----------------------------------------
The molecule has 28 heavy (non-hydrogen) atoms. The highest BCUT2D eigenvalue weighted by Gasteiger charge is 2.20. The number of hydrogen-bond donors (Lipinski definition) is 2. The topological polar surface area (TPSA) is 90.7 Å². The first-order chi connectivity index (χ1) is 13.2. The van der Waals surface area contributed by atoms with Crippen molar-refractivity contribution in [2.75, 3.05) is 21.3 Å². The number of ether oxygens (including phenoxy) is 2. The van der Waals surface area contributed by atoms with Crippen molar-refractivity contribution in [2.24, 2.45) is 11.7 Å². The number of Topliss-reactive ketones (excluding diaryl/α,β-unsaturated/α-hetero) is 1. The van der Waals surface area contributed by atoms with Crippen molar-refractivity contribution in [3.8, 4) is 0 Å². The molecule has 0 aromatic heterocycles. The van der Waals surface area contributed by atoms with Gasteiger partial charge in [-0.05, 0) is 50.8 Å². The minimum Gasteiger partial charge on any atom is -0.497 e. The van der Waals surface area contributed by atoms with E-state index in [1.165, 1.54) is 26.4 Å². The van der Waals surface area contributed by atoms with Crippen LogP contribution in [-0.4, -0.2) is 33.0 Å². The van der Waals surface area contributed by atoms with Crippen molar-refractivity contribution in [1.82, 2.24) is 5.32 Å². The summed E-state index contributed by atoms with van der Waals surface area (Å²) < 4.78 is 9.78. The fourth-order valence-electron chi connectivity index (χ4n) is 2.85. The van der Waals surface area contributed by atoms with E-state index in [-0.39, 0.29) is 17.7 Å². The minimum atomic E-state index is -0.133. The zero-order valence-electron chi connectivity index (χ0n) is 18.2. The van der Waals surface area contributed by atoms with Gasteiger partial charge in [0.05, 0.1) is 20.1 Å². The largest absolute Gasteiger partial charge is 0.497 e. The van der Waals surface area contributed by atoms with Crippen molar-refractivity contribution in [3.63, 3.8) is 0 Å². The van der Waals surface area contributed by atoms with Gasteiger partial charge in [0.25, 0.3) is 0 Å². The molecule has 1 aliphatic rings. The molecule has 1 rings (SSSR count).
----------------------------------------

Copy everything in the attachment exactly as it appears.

The molecule has 28 heavy (non-hydrogen) atoms. The highest BCUT2D eigenvalue weighted by Gasteiger charge is 2.20. The number of hydrogen-bond donors (Lipinski definition) is 2. The topological polar surface area (TPSA) is 90.7 Å². The first-order chi connectivity index (χ1) is 13.2. The van der Waals surface area contributed by atoms with Crippen molar-refractivity contribution in [2.75, 3.05) is 21.3 Å². The number of ether oxygens (including phenoxy) is 2. The van der Waals surface area contributed by atoms with Crippen molar-refractivity contribution in [2.24, 2.45) is 11.7 Å². The number of Topliss-reactive ketones (excluding diaryl/α,β-unsaturated/α-hetero) is 1. The van der Waals surface area contributed by atoms with Crippen molar-refractivity contribution in [3.8, 4) is 0 Å². The molecule has 0 aromatic heterocycles. The van der Waals surface area contributed by atoms with Gasteiger partial charge in [-0.05, 0) is 50.8 Å². The minimum Gasteiger partial charge on any atom is -0.497 e. The van der Waals surface area contributed by atoms with E-state index in [1.165, 1.54) is 26.4 Å². The van der Waals surface area contributed by atoms with Crippen LogP contribution in [-0.4, -0.2) is 33.0 Å². The van der Waals surface area contributed by atoms with Crippen molar-refractivity contribution in [1.82, 2.24) is 5.32 Å². The summed E-state index contributed by atoms with van der Waals surface area (Å²) < 4.78 is 9.78. The fourth-order valence-electron chi connectivity index (χ4n) is 2.85. The van der Waals surface area contributed by atoms with E-state index in [-0.39, 0.29) is 17.7 Å². The minimum atomic E-state index is -0.133. The zero-order valence-electron chi connectivity index (χ0n) is 18.2. The van der Waals surface area contributed by atoms with Gasteiger partial charge in [0.05, 0.1) is 20.1 Å². The largest absolute Gasteiger partial charge is 0.497 e. The van der Waals surface area contributed by atoms with Crippen molar-refractivity contribution in [3.63, 3.8) is 0 Å². The van der Waals surface area contributed by atoms with Gasteiger partial charge in [0.25, 0.3) is 0 Å². The molecule has 1 aliphatic rings. The molecule has 1 rings (SSSR count).